"Since the 1997 model year, Ford vehicles have been improving on a consistent basis. This year is a bit of an exception," Ivers said. "The Focus is one of those vehicles that hasn't aged gracefully."
Perhaps the study's most shocking results involve DaimlerChrysler. Since the 1998 merger, Daimler executives have contended that Mercedes-Benz's knowledge of how to build quality vehicles would be used to improve the Chrysler brands.
But Chrysler, Dodge and the now-defunct Plymouth brand all outranked Mercedes, which had 318 problems per 100 vehicles. Ivers said Mercedes' troubles were concentrated in its M-Class sport utility vehicle and its E-Class sedans, which accounted for roughly half its sales.
"The M-Class has had a lot of problems since its launch," Ivers said. "The rate of deterioration on the E-Class is greater than on any other vehicle in the industry."
Long-term quality often translates into money won or lost for automakers. Ivers said Honda's reputation for durability translates to a $1,500 premium in the new-car market, with a even larger premium in used vehicles.
In addition, auto suppliers have said Japanese automakers' warranty costs average $300 to $400 per vehicle, with Toyota averaging less than $100 per vehicle, compared with $600 to $700 per vehicle for the Big Three.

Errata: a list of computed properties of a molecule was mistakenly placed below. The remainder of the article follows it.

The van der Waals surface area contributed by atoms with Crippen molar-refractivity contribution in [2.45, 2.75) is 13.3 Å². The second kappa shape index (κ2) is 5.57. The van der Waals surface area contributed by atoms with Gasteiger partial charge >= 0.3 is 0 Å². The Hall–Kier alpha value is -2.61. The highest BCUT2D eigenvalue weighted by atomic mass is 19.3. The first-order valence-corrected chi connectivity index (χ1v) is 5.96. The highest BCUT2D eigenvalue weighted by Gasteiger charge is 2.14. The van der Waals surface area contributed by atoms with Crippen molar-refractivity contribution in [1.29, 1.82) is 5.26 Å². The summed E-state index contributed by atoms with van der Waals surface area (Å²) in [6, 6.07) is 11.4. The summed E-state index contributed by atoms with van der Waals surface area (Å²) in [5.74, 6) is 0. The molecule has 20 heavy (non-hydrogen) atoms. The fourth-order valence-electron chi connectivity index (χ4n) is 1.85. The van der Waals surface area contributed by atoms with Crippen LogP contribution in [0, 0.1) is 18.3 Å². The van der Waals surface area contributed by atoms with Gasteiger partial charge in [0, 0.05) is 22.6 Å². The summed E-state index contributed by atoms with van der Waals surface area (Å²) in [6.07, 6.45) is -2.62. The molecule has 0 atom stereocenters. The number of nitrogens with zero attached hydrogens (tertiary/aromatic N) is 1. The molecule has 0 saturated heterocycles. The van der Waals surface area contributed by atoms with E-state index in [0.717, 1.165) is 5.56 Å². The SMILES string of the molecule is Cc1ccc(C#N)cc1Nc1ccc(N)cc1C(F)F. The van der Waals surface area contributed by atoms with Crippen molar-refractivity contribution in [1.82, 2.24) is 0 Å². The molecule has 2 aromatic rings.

This year's survey is not directly comparable to previous studies because J.D. Power lowered the age of the vehicles it was monitoring to catch problems earlier.
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Japanese cars have always been more reliable. We know that. There are reasons other than reliability to buy a car . Aethetics (which Lexus has never gotten right in my opinion) is one e.g.
h

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I don't know, elmo, I think that your passion on this is admirable if somewhat perplexing. For myself I couldn't care less what other people drive. You want to buy a Rolls or a Kia--that's OK with me. Personally I find the Lexus offerings insipid and lacking in style. I do think that they are much more reliable than MBs though. I don't begrudge anyone choosing reliability over style (although I think that there are many other reasons to choose MB over Lexus as well such as safety and innovation).
I'm amused that you're so concerned over what I drive as I couldn't care less what you, personally, drive.
h
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No doubt, and drivability is another. However, you can't drive it when it is in the shop, and as the survey suggests, it's there a lot. My MB mechanic no longer recommends recent vintage MB's, as I've posted in the past. BTW, my S 600 with 56K miles and $8k in repairs in the last year is now gone, and my LS 430 arrives in about a week. Will I miss the MB? You bet! It will be nice to take a trip, though, and think I'll get home without a breakdown. I realize that this is a single data point, but the Powers survey vindicates what most honest MB service managers will tell you. Funny how the salesman's opinion and the mechanic's often differ.